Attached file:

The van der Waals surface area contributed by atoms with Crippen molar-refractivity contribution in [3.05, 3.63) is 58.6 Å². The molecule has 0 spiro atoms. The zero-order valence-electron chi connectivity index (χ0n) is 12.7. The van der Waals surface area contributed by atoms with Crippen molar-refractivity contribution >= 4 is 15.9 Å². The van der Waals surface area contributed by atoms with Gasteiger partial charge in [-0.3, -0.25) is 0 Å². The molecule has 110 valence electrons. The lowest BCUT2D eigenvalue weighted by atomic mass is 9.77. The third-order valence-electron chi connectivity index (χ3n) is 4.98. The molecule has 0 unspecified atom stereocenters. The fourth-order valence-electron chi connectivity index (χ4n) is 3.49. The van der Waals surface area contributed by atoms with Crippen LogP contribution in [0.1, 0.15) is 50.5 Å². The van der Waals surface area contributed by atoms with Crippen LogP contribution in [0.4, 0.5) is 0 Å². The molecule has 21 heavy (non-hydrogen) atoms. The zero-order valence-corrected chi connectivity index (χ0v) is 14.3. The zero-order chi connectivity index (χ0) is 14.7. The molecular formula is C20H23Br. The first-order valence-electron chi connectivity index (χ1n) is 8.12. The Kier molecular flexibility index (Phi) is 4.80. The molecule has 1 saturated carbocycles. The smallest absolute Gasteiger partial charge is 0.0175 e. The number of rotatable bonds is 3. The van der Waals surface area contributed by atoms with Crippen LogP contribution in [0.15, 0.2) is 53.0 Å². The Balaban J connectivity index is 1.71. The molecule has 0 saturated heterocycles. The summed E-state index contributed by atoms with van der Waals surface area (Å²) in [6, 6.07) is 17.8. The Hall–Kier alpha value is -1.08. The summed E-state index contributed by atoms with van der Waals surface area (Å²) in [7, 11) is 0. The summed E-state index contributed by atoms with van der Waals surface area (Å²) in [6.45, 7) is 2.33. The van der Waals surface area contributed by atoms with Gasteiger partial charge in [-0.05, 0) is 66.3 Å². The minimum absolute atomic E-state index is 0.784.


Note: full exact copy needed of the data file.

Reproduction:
The van der Waals surface area contributed by atoms with Crippen molar-refractivity contribution in [3.05, 3.63) is 58.6 Å². The molecule has 0 spiro atoms. The zero-order valence-electron chi connectivity index (χ0n) is 12.7. The van der Waals surface area contributed by atoms with Crippen molar-refractivity contribution >= 4 is 15.9 Å². The van der Waals surface area contributed by atoms with Gasteiger partial charge in [-0.3, -0.25) is 0 Å². The molecule has 110 valence electrons. The lowest BCUT2D eigenvalue weighted by atomic mass is 9.77. The third-order valence-electron chi connectivity index (χ3n) is 4.98. The molecule has 0 unspecified atom stereocenters. The fourth-order valence-electron chi connectivity index (χ4n) is 3.49. The van der Waals surface area contributed by atoms with Crippen LogP contribution in [0.1, 0.15) is 50.5 Å². The van der Waals surface area contributed by atoms with Crippen LogP contribution in [0.4, 0.5) is 0 Å². The molecule has 21 heavy (non-hydrogen) atoms. The zero-order valence-corrected chi connectivity index (χ0v) is 14.3. The zero-order chi connectivity index (χ0) is 14.7. The molecular formula is C20H23Br. The first-order valence-electron chi connectivity index (χ1n) is 8.12. The Kier molecular flexibility index (Phi) is 4.80. The molecule has 1 saturated carbocycles. The smallest absolute Gasteiger partial charge is 0.0175 e. The number of rotatable bonds is 3. The van der Waals surface area contributed by atoms with Crippen LogP contribution in [0.15, 0.2) is 53.0 Å². The Balaban J connectivity index is 1.71. The molecule has 0 saturated heterocycles. The summed E-state index contributed by atoms with van der Waals surface area (Å²) in [6, 6.07) is 17.8. The Hall–Kier alpha value is -1.08. The summed E-state index contributed by atoms with van der Waals surface area (Å²) in [7, 11) is 0. The summed E-state index contributed by atoms with van der Waals surface area (Å²) in [6.45, 7) is 2.33. The van der Waals surface area contributed by atoms with Gasteiger partial charge in [-0.05, 0) is 66.3 Å². The minimum absolute atomic E-state index is 0.784.